In 2010, MLB established testing for HGH in the minor leagues, as part of a program to rid baseball of performance enhancing drugs:
The blood testing becomes part of the Minor League Drug Prevention and Treatment Program, which commissioner Bud Selig introduced in 2001 to test for performance-enhancing drugs.
"The implementation of blood testing in the minor leagues represents a significant step in the detection of the illegal use of human growth hormone," Selig said in a statement. "HGH testing provides an example for all of our drug policies in the future."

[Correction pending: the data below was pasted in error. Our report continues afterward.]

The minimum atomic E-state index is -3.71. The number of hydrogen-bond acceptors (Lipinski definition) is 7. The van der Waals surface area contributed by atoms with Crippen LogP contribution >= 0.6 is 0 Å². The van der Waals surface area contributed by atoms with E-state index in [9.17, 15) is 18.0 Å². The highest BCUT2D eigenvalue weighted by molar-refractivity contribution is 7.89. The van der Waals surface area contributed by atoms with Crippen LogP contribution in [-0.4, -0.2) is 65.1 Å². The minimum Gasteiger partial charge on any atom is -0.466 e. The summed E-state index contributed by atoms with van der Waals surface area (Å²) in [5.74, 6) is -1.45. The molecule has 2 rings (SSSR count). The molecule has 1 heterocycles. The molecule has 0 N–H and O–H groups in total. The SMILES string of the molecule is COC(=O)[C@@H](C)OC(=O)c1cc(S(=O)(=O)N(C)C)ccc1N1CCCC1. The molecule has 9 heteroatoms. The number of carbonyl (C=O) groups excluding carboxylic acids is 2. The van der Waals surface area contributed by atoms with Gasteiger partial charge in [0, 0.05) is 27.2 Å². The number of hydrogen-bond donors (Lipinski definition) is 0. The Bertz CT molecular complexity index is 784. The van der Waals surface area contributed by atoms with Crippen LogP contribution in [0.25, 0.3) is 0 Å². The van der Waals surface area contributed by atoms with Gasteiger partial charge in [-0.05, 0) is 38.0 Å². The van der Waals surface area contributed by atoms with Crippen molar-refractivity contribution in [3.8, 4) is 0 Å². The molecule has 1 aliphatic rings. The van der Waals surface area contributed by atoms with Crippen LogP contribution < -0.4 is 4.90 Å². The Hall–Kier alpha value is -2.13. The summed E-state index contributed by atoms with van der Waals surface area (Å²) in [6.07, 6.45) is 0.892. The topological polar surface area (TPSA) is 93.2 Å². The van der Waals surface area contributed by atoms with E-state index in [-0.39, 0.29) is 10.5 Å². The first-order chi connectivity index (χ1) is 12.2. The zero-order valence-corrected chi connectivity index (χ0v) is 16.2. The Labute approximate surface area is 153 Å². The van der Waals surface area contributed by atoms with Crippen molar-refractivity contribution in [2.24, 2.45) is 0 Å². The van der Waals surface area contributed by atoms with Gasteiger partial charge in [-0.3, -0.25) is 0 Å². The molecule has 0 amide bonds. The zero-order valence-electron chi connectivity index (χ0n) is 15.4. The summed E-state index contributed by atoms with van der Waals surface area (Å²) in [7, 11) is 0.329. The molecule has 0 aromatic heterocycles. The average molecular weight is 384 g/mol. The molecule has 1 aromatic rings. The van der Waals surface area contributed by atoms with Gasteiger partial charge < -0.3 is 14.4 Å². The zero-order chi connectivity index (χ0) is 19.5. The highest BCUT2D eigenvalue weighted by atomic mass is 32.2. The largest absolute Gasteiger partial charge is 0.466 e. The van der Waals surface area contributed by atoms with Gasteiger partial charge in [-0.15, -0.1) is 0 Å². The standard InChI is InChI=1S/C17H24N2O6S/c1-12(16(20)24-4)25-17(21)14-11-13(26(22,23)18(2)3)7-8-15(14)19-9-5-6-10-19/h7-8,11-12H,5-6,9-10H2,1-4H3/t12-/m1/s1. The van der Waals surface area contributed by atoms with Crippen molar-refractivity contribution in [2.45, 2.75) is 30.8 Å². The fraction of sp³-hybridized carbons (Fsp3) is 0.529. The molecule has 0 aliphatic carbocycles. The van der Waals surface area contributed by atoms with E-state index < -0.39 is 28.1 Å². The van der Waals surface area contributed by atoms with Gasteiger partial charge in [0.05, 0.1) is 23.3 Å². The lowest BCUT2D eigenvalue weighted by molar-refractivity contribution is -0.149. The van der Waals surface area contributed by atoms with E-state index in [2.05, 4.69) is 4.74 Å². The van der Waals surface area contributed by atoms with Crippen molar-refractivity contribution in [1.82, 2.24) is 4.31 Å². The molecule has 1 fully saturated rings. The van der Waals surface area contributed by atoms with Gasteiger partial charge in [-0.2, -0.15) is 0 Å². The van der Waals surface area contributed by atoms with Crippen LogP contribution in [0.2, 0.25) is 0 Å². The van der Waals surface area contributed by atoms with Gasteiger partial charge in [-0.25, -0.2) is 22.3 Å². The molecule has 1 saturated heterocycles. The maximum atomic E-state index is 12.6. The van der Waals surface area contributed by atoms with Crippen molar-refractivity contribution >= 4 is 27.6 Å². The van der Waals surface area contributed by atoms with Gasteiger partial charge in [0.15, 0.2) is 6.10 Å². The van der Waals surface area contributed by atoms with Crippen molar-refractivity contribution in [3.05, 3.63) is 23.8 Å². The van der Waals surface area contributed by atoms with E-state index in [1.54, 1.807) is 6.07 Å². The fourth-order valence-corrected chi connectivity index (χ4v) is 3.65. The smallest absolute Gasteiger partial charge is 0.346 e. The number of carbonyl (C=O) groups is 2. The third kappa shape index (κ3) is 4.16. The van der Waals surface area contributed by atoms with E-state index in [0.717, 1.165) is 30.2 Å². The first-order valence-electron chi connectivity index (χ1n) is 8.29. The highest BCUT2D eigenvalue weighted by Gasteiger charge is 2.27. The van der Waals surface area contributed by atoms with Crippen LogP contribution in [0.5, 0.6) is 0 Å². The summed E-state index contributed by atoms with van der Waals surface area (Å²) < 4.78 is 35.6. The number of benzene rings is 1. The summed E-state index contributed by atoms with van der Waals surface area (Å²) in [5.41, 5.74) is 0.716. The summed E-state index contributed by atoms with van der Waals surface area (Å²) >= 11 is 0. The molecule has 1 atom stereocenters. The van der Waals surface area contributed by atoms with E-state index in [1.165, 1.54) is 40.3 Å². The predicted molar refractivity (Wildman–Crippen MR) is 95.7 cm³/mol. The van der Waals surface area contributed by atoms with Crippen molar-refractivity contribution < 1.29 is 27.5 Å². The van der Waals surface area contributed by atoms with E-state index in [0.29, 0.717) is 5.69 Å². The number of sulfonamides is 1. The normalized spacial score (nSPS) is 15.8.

On Thursday, the first suspension of a player for testing positive for HGH under this program was announced, and it's of a fairly high-profile minor leaguer, former major league first baseman Mike Jacobs:
Former Mets first baseman Mike Jacobs has been suspended 50 games for testing positive for human growth hormone, Major League Baseball announced.
Jacobs hit 69 home runs as the regular first baseman for the Marlins from 2006-2008; he also had a year with the Royals in 2009 and last played in the major leagues for the Mets in 2010 and was hitting .298/.376/.534 this year with 23 home runs and 97 RBI for Triple-A Colorado Springs, the affiliate of the Rockies in the Pacific Coast League.
After the suspension, the Rockies released Jacobs. According to Denver Post Rockies beat writer Troy Renck, Jacobs apologized and says he wants to play again next year after the suspension is over.